On Friday June 17th, a group of 15 Wurzweiler students had the privilege of visiting the new Museum of American Jewish History in Philadelphia. The trip was offered to all students in the Block Program, and specifically encouraged for students in the Jewish Communal Certificate program, who would have the opportunity to connect the dots between the concepts they have been learning in classes about the Jewish immigrant experience and ways Jews have engaged in Jewish life and contributed to American society as a whole.

The stunning museum covering three floors explores over 350 years of Jewish history in America. Beginning with its Foundations of Freedom exhibition space, the collection discusses the first immigration of Jews to America and emerging communities and spans the colonial era to the late 1800’s. This section of the museum ends on the eve of the great immigration starting in 1880. The next floor, Dreams of Freedom, discusses the millions of Jewish immigrants who arrived in the late 19th century from Eastern Europe and Russia, and spans this time of history from 1880-1945, shaping some of the major American Jewish communities and communal institutions. It explores the ways in which Jews defined themselves and associated with their neighbors, and dissects what was going on for the American Jewish community during WWII, one of the most difficult times for Jews and the world. The Choices and Challenges of Freedom floor, which spans from 1945 to day, looks at the creation of the Jewish state, the meaning of this historic event for American Jews and their role in building the new state, postwar suburbanization of American Jewish communities and the impact of contemporary culture on Jewish identity and engagement patterns. One of the most interactive areas of the exhibit was the Contemporary Issues Forum, welcoming museum visitors to comment on contemporary questions of importance to American Jews.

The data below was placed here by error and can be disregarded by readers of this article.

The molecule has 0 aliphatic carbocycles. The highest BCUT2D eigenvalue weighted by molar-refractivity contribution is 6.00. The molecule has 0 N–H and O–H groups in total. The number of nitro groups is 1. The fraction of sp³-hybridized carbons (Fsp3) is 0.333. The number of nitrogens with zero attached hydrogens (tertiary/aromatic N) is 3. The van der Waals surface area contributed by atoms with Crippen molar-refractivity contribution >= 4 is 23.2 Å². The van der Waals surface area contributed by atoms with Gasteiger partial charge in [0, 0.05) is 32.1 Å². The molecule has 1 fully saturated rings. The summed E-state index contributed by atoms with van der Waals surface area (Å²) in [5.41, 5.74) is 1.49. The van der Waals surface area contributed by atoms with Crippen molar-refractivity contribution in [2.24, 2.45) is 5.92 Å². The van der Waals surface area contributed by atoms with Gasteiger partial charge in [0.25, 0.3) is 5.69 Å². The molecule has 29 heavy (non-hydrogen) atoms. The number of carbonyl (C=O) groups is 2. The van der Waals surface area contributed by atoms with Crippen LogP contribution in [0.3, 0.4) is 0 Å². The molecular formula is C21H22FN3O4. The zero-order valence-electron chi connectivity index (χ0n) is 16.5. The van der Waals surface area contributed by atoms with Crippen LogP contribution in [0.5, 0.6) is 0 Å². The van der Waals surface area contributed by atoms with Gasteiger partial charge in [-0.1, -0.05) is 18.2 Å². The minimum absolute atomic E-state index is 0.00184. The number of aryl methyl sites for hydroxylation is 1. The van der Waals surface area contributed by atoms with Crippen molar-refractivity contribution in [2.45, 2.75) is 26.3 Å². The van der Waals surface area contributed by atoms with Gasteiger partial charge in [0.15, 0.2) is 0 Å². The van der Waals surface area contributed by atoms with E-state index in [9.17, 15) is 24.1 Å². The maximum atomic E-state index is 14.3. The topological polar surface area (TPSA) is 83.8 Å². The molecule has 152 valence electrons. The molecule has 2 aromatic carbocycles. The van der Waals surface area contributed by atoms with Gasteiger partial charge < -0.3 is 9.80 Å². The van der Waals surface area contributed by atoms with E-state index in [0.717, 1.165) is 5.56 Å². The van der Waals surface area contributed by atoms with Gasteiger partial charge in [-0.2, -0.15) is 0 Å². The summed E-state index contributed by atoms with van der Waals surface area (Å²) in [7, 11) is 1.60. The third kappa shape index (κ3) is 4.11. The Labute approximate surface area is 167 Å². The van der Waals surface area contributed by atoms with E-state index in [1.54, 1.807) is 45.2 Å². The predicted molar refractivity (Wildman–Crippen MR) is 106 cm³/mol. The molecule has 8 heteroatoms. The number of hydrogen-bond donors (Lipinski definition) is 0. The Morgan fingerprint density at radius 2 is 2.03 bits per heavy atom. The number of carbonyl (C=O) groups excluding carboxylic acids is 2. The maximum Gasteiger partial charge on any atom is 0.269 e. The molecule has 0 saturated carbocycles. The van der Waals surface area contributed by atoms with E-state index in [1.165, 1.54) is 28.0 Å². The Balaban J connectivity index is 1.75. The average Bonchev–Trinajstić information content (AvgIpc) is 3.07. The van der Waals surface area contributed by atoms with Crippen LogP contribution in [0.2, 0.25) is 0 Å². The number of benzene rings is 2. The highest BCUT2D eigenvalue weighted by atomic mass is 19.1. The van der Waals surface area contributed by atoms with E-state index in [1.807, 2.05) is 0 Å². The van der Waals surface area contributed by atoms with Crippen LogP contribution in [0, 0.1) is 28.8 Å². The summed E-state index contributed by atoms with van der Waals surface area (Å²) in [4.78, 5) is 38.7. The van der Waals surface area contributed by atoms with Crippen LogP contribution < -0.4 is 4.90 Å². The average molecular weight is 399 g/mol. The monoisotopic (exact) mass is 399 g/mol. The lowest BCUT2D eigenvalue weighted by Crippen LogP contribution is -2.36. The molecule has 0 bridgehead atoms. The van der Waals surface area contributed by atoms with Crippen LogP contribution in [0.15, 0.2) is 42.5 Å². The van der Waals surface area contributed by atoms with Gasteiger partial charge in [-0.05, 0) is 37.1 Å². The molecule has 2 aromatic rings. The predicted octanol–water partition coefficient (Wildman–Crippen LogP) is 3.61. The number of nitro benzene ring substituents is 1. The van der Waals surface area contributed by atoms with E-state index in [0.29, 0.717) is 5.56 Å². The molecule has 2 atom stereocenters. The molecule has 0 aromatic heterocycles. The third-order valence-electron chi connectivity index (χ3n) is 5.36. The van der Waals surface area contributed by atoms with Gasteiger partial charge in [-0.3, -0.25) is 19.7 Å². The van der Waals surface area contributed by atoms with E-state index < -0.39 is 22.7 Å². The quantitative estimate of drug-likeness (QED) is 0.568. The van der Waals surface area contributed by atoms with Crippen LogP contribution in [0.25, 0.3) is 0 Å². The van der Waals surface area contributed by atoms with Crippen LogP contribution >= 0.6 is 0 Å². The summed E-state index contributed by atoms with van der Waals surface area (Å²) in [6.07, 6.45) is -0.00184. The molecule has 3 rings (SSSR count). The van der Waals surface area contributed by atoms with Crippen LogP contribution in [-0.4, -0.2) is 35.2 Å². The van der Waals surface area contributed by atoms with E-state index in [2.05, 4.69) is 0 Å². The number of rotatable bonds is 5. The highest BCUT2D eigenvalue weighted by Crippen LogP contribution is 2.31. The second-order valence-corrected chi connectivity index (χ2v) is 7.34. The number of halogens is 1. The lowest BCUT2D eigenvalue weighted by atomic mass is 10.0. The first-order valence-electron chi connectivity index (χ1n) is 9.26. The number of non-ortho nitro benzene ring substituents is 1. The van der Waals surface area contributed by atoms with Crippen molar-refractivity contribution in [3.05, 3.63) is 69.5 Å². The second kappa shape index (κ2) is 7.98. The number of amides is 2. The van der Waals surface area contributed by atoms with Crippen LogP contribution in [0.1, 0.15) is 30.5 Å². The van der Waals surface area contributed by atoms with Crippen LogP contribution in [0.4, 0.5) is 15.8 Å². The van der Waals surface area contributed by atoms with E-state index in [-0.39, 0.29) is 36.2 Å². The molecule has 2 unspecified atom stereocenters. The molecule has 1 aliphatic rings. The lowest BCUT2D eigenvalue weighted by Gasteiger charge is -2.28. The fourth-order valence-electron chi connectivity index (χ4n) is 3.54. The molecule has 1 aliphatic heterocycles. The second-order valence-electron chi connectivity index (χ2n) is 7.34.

The museum is filled with interactive activities, multimedia in the form of videos and recordings, and original artifacts. As students moved through the extensive exhibition halls, they encountered and engaged other people exploring the space, experiencing and connecting to the museum in their own personal way.

It’s Your Story allowed visitors to share their own experiences of being a Jew in contemporary America. Some of our group took the opportunity to record their narrative and share it with the museum, in order to add to the rich fabric of interwoven stories of American Jewry. The student group appreciated the unique opportunity to visit this museum together and to explore their own Jewish identities through the lens of the American Jewish story.

Submitted by Adina Burden and Sarah Libman

 

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